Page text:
Modi to Khan: Trust key to boosting India-Pakistan relations

Normalised ties require ‘environment of free of terror, violence and hostility’, Indian PM tells Pakistani counterpart.

India''s Prime Minister Narendra Modi speaks to the media after his meeting with President Ram Nath Kovind, to stake claim to form the new government at the Presidential Palace in New Delhi, India May
BJP leader Modi was re-elected with an overwhelming majority last month [Altaf Hussain/Reuters]

Islamabad, Pakistan – Indian Prime Minister Narendra Modi has told his Pakistani counterpart that while India desires normalised relations with its western neighbour, this would require “an environment of trust, free of terror, violence and hostility”.

Modi, a right-wing nationalist who was re-elected with an overwhelming majority last month, wrote a letter responding to a congratulatory message by Pakistani Prime Minister Imran Khan, the Indian foreign ministry said in a statement on Thursday.

“As per the established diplomatic practice, PM and [Foreign Minister Subrahmanyam Jaishankar] have responded to the congratulatory messages received from their counterparts in Pakistan,” Raveesh Kumar, spokesman for India’s foreign ministry, said.

“In their messages, they have highlighted that India seeks normal and cooperative relations with all neighbours, including Pakistan.”


Tensions between the nuclear-armed South Asian neighbours have been high since February when a military standoff saw them conduct air raids on each other’s territory and engage in an aerial dogfight that saw at least one Indian fighter jet shot down.

The Indian air raids, which hit near the northern Pakistani village of Jaba, were a key part of Modi’s Bharatiya Janata Party’s (BJP) election campaign as the prime minister vowed to continue to “punish” Pakistan.

India accuses Pakistan of supporting armed groups that target Indian security forces in the disputed territory of Kashmir and elsewhere, saying that the country’s intelligence services have aided such groups. Pakistan denies the charge and accuses India of fomenting unrest in its own southwestern Balochistan province.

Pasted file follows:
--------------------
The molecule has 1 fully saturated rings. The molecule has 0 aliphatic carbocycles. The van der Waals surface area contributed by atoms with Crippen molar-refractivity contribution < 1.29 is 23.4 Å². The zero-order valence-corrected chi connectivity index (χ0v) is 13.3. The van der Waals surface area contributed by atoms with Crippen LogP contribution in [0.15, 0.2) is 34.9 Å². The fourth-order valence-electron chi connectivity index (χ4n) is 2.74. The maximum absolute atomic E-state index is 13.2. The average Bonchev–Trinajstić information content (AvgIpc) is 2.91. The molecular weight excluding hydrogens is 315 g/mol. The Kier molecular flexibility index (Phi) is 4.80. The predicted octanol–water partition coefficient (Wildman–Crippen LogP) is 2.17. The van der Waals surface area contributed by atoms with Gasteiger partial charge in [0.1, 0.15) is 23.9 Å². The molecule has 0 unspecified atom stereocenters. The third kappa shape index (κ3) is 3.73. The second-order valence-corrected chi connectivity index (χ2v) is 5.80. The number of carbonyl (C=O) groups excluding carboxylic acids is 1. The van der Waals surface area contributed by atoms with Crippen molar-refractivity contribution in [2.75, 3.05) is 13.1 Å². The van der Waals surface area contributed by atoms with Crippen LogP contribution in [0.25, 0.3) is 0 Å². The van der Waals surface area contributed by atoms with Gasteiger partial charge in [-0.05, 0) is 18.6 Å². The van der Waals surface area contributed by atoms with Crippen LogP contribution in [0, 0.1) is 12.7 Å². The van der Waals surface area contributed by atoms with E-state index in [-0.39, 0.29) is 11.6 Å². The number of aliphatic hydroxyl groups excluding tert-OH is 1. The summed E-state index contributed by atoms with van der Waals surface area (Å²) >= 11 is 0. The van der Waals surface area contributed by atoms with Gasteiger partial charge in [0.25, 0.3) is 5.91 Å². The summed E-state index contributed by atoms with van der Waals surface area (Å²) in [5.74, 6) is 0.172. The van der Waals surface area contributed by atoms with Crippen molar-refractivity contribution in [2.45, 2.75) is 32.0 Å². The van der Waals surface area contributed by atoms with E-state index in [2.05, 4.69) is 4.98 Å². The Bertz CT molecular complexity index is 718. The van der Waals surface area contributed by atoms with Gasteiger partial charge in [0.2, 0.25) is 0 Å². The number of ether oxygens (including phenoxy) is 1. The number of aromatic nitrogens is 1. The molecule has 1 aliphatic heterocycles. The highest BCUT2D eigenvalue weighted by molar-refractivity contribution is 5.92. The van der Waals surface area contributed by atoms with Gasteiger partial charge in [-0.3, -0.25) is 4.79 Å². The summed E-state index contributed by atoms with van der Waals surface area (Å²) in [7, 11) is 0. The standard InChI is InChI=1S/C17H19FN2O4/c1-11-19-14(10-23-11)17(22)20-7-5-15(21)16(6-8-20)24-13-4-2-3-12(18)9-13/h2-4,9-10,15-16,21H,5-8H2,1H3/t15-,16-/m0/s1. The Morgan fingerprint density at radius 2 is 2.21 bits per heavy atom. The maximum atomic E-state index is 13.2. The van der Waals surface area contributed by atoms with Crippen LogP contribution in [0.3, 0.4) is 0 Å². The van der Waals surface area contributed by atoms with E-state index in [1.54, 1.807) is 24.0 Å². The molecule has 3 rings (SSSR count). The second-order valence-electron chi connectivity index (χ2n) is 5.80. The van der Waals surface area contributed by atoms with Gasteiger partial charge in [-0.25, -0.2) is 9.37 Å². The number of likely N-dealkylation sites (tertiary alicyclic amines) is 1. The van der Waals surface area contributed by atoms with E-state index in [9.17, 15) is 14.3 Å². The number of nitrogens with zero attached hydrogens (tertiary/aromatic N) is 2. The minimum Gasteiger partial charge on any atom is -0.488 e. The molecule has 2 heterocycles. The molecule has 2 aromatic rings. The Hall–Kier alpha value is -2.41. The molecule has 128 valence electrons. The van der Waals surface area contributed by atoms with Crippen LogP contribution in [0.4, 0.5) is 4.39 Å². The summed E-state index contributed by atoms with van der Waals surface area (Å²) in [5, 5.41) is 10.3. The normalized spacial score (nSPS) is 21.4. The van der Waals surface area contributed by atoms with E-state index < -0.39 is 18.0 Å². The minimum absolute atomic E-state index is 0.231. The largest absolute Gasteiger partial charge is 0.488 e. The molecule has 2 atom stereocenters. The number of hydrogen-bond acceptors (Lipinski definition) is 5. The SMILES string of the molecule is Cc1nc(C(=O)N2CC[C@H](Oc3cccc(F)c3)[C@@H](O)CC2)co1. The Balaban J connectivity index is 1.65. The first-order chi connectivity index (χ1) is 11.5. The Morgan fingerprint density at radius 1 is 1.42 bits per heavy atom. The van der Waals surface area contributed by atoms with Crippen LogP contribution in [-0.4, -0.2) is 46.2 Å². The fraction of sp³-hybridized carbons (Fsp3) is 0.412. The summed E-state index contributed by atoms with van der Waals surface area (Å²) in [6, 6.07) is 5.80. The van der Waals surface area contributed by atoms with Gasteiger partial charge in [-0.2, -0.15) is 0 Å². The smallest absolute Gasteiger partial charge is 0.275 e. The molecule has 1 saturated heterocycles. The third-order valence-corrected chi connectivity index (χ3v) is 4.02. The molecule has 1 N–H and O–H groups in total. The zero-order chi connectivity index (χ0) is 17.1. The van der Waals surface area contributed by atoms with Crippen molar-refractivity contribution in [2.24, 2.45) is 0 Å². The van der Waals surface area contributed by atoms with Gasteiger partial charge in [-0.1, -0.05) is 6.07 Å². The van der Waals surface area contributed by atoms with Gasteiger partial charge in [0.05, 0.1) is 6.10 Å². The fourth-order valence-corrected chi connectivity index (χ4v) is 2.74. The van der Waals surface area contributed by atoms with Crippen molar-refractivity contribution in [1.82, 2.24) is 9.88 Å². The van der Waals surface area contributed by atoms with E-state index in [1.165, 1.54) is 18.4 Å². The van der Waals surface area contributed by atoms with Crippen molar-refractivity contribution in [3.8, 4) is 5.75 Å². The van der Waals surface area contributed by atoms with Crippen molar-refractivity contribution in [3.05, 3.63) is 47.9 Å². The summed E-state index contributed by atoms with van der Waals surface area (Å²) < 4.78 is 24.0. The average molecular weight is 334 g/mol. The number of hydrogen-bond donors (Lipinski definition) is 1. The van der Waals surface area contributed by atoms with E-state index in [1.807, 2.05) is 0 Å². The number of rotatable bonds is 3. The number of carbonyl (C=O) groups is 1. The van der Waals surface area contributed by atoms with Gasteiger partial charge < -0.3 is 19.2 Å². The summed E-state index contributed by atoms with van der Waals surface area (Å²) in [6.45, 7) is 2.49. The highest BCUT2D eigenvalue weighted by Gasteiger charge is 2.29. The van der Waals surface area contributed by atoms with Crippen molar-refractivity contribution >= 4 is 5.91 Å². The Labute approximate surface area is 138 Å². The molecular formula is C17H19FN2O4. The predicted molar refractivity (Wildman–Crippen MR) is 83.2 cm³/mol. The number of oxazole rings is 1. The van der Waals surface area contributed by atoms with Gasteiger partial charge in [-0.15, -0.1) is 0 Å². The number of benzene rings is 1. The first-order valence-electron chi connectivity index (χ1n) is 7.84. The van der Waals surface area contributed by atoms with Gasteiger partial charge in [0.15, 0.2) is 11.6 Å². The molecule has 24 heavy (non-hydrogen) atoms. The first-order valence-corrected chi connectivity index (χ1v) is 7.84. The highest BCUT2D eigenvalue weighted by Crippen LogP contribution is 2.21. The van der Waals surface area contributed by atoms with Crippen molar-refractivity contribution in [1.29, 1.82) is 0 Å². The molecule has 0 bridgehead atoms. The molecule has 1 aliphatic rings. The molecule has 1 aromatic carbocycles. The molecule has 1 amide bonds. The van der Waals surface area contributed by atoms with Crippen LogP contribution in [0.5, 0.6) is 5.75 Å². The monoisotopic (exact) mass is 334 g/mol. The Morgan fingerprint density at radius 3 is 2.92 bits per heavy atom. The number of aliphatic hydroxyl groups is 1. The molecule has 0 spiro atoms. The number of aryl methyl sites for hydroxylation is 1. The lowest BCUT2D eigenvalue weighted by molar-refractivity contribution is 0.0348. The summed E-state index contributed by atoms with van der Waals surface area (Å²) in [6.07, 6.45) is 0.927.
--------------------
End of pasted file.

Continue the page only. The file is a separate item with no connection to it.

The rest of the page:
The military skirmish followed a suicide attack in the Indian-administered Kashmir town of Pulwama, which killed more than 40 Indian security forces personnel. Both India and Pakistan claim the mountainous Kashmir territory in full, but administer separate parts of it. They have fought two of their three wars over Kashmir.

Twitter exchanges

Khan had congratulated Modi on his election win shortly after results were announced last month, saying in a Twitter post that he “look[ed] forward to working with him for peace, progress and prosperity.” 

He followed up with a formal letter sent earlier this month, local media reported, in which he renewed Pakistan’s offer to resume talks.

Modi responded to Khan’s congratulatory tweet by saying he had “always given primacy to peace and development in our region”.

Thursday’s messaged echoed that sentiment, hinting at a possible resumption of dialogue without committing to it.

“For [normal relations], it is important to build an environment of trust, free of terror, violence and hostility,” Modi said in his letter, the Indian foreign ministry said.

For his part, Jaishankar, the Indian foreign minister, “emphasised the need for an ‘atmosphere free from the shadow of terror and violence’,” the statement said.

In May, Pakistani Foreign Minister Shah Mehmood Qureshi held informal talks with his then-counterpart, Sushma Swaraj, on the sidelines of a Shanghai Cooperation Organisation (SCO) meeting in the Kyrgyz capital Bishkek. 

Khan and Modi shook hands at a meeting of the SCO last week, Pakistan’s foreign minister said. 

Reporting by Asad Hashim, Al Jazeera’s digital correspondent in Pakistan. He tweets @AsadHashim

Source: Al Jazeera